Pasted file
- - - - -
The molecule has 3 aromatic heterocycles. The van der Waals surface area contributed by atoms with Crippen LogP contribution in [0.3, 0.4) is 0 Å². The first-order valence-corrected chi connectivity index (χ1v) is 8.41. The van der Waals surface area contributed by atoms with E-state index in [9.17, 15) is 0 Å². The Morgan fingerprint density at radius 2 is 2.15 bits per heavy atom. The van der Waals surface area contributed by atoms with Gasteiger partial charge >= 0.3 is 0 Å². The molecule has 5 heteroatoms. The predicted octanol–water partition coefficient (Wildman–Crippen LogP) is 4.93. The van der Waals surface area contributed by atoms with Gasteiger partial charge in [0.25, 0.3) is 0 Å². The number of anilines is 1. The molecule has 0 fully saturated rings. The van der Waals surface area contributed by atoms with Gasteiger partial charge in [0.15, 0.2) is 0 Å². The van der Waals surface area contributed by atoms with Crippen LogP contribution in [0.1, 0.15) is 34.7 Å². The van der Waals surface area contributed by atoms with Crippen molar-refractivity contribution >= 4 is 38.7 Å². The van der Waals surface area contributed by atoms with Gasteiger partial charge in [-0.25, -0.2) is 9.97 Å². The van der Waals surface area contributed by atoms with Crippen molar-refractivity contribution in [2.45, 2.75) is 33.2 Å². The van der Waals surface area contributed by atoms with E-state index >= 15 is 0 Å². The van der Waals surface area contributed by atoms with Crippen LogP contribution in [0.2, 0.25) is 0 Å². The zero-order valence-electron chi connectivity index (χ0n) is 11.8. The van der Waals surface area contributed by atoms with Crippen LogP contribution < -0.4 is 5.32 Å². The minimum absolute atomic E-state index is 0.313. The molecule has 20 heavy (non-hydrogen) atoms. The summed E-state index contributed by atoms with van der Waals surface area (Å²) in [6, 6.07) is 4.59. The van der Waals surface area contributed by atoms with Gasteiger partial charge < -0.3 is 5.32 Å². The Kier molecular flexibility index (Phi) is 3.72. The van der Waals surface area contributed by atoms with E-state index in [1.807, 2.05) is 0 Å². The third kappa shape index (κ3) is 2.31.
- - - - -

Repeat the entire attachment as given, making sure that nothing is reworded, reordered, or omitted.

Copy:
The molecule has 3 aromatic heterocycles. The van der Waals surface area contributed by atoms with Crippen LogP contribution in [0.3, 0.4) is 0 Å². The first-order valence-corrected chi connectivity index (χ1v) is 8.41. The van der Waals surface area contributed by atoms with E-state index in [9.17, 15) is 0 Å². The Morgan fingerprint density at radius 2 is 2.15 bits per heavy atom. The van der Waals surface area contributed by atoms with Gasteiger partial charge >= 0.3 is 0 Å². The molecule has 5 heteroatoms. The predicted octanol–water partition coefficient (Wildman–Crippen LogP) is 4.93. The van der Waals surface area contributed by atoms with Gasteiger partial charge in [0.25, 0.3) is 0 Å². The number of anilines is 1. The molecule has 0 fully saturated rings. The van der Waals surface area contributed by atoms with Gasteiger partial charge in [0.15, 0.2) is 0 Å². The van der Waals surface area contributed by atoms with Crippen LogP contribution in [0.1, 0.15) is 34.7 Å². The van der Waals surface area contributed by atoms with Crippen molar-refractivity contribution >= 4 is 38.7 Å². The van der Waals surface area contributed by atoms with Gasteiger partial charge in [-0.25, -0.2) is 9.97 Å². The van der Waals surface area contributed by atoms with Crippen molar-refractivity contribution in [2.45, 2.75) is 33.2 Å². The van der Waals surface area contributed by atoms with E-state index >= 15 is 0 Å². The van der Waals surface area contributed by atoms with Crippen LogP contribution in [0.2, 0.25) is 0 Å². The zero-order valence-electron chi connectivity index (χ0n) is 11.8. The van der Waals surface area contributed by atoms with Crippen LogP contribution < -0.4 is 5.32 Å². The minimum absolute atomic E-state index is 0.313. The molecule has 20 heavy (non-hydrogen) atoms. The summed E-state index contributed by atoms with van der Waals surface area (Å²) in [6, 6.07) is 4.59. The van der Waals surface area contributed by atoms with Gasteiger partial charge < -0.3 is 5.32 Å². The Kier molecular flexibility index (Phi) is 3.72. The van der Waals surface area contributed by atoms with E-state index in [1.807, 2.05) is 0 Å². The third kappa shape index (κ3) is 2.31.